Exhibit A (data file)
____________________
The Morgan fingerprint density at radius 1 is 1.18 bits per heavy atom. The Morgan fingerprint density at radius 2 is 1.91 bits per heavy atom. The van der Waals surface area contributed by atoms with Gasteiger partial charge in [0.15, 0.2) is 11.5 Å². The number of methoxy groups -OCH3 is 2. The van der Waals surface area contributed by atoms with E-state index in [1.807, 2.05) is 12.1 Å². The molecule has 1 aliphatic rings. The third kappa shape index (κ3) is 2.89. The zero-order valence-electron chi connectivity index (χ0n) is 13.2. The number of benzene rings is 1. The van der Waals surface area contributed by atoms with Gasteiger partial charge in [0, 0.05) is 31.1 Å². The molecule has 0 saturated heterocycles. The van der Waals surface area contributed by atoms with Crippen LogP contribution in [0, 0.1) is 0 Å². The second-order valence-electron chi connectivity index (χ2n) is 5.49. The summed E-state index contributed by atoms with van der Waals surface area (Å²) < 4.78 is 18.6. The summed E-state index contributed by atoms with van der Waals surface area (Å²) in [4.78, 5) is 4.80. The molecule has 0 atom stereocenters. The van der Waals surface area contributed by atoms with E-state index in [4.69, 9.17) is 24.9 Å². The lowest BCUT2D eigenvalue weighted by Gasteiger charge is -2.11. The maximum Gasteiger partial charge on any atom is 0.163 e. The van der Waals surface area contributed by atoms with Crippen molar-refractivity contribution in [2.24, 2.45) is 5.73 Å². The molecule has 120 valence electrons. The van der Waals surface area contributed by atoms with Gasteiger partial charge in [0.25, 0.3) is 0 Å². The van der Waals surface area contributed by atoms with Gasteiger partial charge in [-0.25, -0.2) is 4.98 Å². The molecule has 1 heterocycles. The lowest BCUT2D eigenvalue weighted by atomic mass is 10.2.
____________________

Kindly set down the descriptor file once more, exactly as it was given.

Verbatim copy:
The Morgan fingerprint density at radius 1 is 1.18 bits per heavy atom. The Morgan fingerprint density at radius 2 is 1.91 bits per heavy atom. The van der Waals surface area contributed by atoms with Gasteiger partial charge in [0.15, 0.2) is 11.5 Å². The number of methoxy groups -OCH3 is 2. The van der Waals surface area contributed by atoms with E-state index in [1.807, 2.05) is 12.1 Å². The molecule has 1 aliphatic rings. The third kappa shape index (κ3) is 2.89. The zero-order valence-electron chi connectivity index (χ0n) is 13.2. The number of benzene rings is 1. The van der Waals surface area contributed by atoms with Gasteiger partial charge in [0, 0.05) is 31.1 Å². The molecule has 0 saturated heterocycles. The van der Waals surface area contributed by atoms with Crippen LogP contribution in [0, 0.1) is 0 Å². The second-order valence-electron chi connectivity index (χ2n) is 5.49. The summed E-state index contributed by atoms with van der Waals surface area (Å²) < 4.78 is 18.6. The summed E-state index contributed by atoms with van der Waals surface area (Å²) in [4.78, 5) is 4.80. The molecule has 0 atom stereocenters. The van der Waals surface area contributed by atoms with E-state index in [4.69, 9.17) is 24.9 Å². The lowest BCUT2D eigenvalue weighted by Gasteiger charge is -2.11. The maximum Gasteiger partial charge on any atom is 0.163 e. The van der Waals surface area contributed by atoms with Crippen molar-refractivity contribution in [2.24, 2.45) is 5.73 Å². The molecule has 120 valence electrons. The van der Waals surface area contributed by atoms with Gasteiger partial charge in [0.25, 0.3) is 0 Å². The van der Waals surface area contributed by atoms with Gasteiger partial charge in [-0.25, -0.2) is 4.98 Å². The molecule has 1 heterocycles. The lowest BCUT2D eigenvalue weighted by atomic mass is 10.2.